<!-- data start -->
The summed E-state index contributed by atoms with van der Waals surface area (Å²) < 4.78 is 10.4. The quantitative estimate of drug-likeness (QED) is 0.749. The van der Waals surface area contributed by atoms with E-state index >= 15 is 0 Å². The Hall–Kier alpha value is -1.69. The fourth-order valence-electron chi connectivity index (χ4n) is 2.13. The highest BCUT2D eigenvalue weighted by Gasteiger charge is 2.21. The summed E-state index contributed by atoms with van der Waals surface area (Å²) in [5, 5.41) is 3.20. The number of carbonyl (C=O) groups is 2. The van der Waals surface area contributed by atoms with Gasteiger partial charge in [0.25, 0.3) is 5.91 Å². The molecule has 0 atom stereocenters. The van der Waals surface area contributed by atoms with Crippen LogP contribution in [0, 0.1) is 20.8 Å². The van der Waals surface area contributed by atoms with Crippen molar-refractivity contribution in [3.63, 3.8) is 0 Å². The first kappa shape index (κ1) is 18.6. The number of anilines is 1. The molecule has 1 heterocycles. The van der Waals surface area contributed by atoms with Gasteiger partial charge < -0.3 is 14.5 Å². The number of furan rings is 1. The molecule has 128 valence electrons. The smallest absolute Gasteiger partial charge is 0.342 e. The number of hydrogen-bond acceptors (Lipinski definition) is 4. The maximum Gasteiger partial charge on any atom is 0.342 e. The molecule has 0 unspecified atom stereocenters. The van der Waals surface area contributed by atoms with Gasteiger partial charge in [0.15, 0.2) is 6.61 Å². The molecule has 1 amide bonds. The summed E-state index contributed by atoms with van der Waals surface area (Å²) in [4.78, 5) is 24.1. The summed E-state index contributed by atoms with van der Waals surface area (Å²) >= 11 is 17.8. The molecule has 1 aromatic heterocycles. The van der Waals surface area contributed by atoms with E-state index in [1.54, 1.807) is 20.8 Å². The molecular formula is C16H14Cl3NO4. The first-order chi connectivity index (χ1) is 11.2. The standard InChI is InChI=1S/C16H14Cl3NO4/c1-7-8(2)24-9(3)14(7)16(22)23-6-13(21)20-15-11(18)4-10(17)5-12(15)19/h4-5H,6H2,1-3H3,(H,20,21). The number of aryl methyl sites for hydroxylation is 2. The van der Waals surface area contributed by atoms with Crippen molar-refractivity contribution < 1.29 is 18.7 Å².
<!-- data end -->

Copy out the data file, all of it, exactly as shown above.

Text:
The summed E-state index contributed by atoms with van der Waals surface area (Å²) < 4.78 is 10.4. The quantitative estimate of drug-likeness (QED) is 0.749. The van der Waals surface area contributed by atoms with E-state index >= 15 is 0 Å². The Hall–Kier alpha value is -1.69. The fourth-order valence-electron chi connectivity index (χ4n) is 2.13. The highest BCUT2D eigenvalue weighted by Gasteiger charge is 2.21. The summed E-state index contributed by atoms with van der Waals surface area (Å²) in [5, 5.41) is 3.20. The number of carbonyl (C=O) groups is 2. The van der Waals surface area contributed by atoms with Gasteiger partial charge in [0.25, 0.3) is 5.91 Å². The molecule has 0 atom stereocenters. The van der Waals surface area contributed by atoms with Crippen LogP contribution in [0, 0.1) is 20.8 Å². The van der Waals surface area contributed by atoms with Crippen molar-refractivity contribution in [3.63, 3.8) is 0 Å². The first kappa shape index (κ1) is 18.6. The number of anilines is 1. The molecule has 1 heterocycles. The van der Waals surface area contributed by atoms with Gasteiger partial charge < -0.3 is 14.5 Å². The number of furan rings is 1. The molecule has 128 valence electrons. The smallest absolute Gasteiger partial charge is 0.342 e. The number of hydrogen-bond acceptors (Lipinski definition) is 4. The maximum Gasteiger partial charge on any atom is 0.342 e. The molecule has 0 unspecified atom stereocenters. The van der Waals surface area contributed by atoms with Gasteiger partial charge in [0.15, 0.2) is 6.61 Å². The molecule has 1 amide bonds. The summed E-state index contributed by atoms with van der Waals surface area (Å²) in [4.78, 5) is 24.1. The summed E-state index contributed by atoms with van der Waals surface area (Å²) >= 11 is 17.8. The molecule has 1 aromatic heterocycles. The van der Waals surface area contributed by atoms with E-state index in [1.54, 1.807) is 20.8 Å². The molecular formula is C16H14Cl3NO4. The first-order chi connectivity index (χ1) is 11.2. The standard InChI is InChI=1S/C16H14Cl3NO4/c1-7-8(2)24-9(3)14(7)16(22)23-6-13(21)20-15-11(18)4-10(17)5-12(15)19/h4-5H,6H2,1-3H3,(H,20,21). The number of aryl methyl sites for hydroxylation is 2. The van der Waals surface area contributed by atoms with Crippen molar-refractivity contribution < 1.29 is 18.7 Å².